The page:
With the Royal Commission inquiry into financial misconduct already revealing a culture of enabling malpractice, banking activities will not return to the way they were before.
Executives from the Big Four have faced a grilling by politicians to explain how they allowed some of these issues to arise and how they plan to prevent them from happening again.
Thursday saw bosses from ANZ and Westpac undergo questioning, and one issue that cropped up was the new Open Banking policy, which is set to come into force next year.
This policy will require the big banks to make their banking data publicly available from the start of the 2020 fiscal year. They have until 1st July 2019 to assure regulators and politicians that they are prepared and heading in the right direction.
Open Banking is part of the new Consumer Data Right (CDR) policy, which will give citizens more ability to control the data that companies hold on them by providing access to broadband, phone and banking transactions.
The CDR initiative allows individuals to decide who can or cannot access this data. This should increase competition across the board as consumers seek the information that best suits them and their needs. The initiative will be a big cost for the banks, which will need to overhaul their information and technology systems to be able to carry out the demand.
Westpac CEO Bryan Hartzer said it would cost the banks around A$200m and noted that “the investment required in these things is enormous.” Blaming the “complexity of our systems environment” for the cost, Hartzer said that the process is only in its first stage and that more costs could occur later.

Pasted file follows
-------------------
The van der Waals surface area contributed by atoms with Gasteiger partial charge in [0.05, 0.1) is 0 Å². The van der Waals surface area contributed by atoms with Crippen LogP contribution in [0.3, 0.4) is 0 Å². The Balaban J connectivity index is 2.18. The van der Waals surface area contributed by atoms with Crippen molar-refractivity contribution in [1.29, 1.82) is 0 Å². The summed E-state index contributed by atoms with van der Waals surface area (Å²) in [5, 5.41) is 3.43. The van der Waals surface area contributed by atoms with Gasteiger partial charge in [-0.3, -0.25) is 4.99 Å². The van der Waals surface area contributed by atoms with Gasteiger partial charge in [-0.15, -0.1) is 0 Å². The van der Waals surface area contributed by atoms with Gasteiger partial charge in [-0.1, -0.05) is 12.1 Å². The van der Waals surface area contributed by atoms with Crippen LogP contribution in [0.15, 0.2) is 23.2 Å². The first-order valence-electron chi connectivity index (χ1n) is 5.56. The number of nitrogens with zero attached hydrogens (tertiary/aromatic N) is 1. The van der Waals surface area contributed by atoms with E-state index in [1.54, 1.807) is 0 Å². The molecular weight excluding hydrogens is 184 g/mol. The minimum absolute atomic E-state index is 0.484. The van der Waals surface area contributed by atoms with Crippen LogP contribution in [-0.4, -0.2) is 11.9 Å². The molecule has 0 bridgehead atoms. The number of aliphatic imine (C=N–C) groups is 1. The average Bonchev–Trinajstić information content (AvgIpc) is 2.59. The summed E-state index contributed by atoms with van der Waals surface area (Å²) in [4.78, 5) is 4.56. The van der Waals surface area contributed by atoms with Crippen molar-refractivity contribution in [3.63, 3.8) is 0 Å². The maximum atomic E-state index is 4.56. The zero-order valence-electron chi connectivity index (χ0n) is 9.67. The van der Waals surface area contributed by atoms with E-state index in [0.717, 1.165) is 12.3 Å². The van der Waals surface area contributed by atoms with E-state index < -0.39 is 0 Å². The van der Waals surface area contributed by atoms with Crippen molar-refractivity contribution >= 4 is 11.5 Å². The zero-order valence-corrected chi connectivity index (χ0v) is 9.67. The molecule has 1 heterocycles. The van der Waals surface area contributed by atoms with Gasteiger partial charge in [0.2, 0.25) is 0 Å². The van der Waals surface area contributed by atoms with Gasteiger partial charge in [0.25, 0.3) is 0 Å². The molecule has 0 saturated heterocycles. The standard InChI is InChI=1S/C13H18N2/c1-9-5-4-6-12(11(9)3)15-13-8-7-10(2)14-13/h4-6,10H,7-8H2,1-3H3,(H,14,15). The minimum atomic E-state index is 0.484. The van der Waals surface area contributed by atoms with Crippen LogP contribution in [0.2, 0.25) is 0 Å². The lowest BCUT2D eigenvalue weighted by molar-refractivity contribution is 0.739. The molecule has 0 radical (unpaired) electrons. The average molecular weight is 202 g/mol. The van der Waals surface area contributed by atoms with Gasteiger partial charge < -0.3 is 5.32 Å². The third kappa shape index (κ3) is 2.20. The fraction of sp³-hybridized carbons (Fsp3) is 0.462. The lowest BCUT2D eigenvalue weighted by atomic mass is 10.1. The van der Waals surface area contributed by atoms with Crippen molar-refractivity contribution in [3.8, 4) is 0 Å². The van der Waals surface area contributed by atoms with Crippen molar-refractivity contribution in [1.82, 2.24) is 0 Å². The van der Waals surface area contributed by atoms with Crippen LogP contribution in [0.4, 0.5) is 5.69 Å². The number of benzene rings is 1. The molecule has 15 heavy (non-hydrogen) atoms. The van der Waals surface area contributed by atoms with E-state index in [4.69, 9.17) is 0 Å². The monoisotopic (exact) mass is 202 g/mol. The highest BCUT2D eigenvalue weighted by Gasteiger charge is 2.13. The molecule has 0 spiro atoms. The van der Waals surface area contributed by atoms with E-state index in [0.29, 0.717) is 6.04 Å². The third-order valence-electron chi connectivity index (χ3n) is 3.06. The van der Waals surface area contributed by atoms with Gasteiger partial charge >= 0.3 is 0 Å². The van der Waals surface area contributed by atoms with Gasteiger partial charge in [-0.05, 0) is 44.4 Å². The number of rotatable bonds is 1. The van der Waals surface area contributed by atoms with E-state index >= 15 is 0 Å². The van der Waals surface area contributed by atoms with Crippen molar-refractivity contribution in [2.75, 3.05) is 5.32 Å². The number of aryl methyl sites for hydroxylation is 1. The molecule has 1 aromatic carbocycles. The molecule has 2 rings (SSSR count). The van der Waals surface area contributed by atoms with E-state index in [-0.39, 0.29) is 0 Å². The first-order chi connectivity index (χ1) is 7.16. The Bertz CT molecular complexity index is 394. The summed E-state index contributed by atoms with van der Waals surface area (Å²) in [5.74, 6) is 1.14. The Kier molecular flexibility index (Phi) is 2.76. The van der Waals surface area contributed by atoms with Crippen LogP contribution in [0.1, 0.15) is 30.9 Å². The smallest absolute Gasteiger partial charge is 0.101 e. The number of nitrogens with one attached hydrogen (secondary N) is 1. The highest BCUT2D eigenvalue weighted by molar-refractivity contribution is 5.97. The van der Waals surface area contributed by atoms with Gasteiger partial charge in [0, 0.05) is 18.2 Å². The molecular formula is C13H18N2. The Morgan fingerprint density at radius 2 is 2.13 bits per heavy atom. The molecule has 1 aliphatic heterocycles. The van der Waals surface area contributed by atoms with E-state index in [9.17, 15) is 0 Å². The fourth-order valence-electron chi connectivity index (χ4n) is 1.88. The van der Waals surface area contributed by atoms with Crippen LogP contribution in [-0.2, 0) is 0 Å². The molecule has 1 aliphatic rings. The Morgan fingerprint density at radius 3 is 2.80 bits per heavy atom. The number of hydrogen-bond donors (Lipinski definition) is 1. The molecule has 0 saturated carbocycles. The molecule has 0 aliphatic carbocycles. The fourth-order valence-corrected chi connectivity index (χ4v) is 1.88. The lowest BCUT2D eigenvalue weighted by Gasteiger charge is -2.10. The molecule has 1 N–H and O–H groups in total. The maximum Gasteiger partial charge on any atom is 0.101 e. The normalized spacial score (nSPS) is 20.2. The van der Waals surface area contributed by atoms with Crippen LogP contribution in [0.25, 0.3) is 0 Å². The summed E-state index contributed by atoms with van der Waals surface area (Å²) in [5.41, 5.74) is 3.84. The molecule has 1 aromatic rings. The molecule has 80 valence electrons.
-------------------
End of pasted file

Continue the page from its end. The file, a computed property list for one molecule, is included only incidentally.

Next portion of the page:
He added: “There’s only so much investment and so many technologists who can work on all these things at once.” Hartzer said it is natural that a smaller financial institution would look like it is performing better compared to CDR regulations, but this is only because it will have “less capability to offer its customers and fewer products.”
ANZ CEO Shayne Elliott said he expects Open Banking to be a positive initiative for the industry, citing a need to keep up with the times and react to the recent growth of smaller players.
Elliott said that “non-majors are growing at a rate faster than the Big Four – their market share collectively is the fastest-growing part of the Australian banking system today.”
He added that there are now 27 new banks looking to enter the market, all of whom are either seeking a license from APRA through a sandbox format or with official licensing. Elliott said that the competition in the market is at its strongest for “at least ten years.”
The Parliamentary Committee is worried that the trends concerning competition do not reflect the profits turned out by the Big Four, given their stronger pricing power and ability to get more returns on equity.
Elliott was unconvinced that this is an issue, noting that ANZ’s market share is still dropping and is now around 15%.
Calling new banks both a threat and an opportunity for the big banks to successfully react to new challengers in the finance industry, Elliott said that ANZ will be fine if it takes the right approach.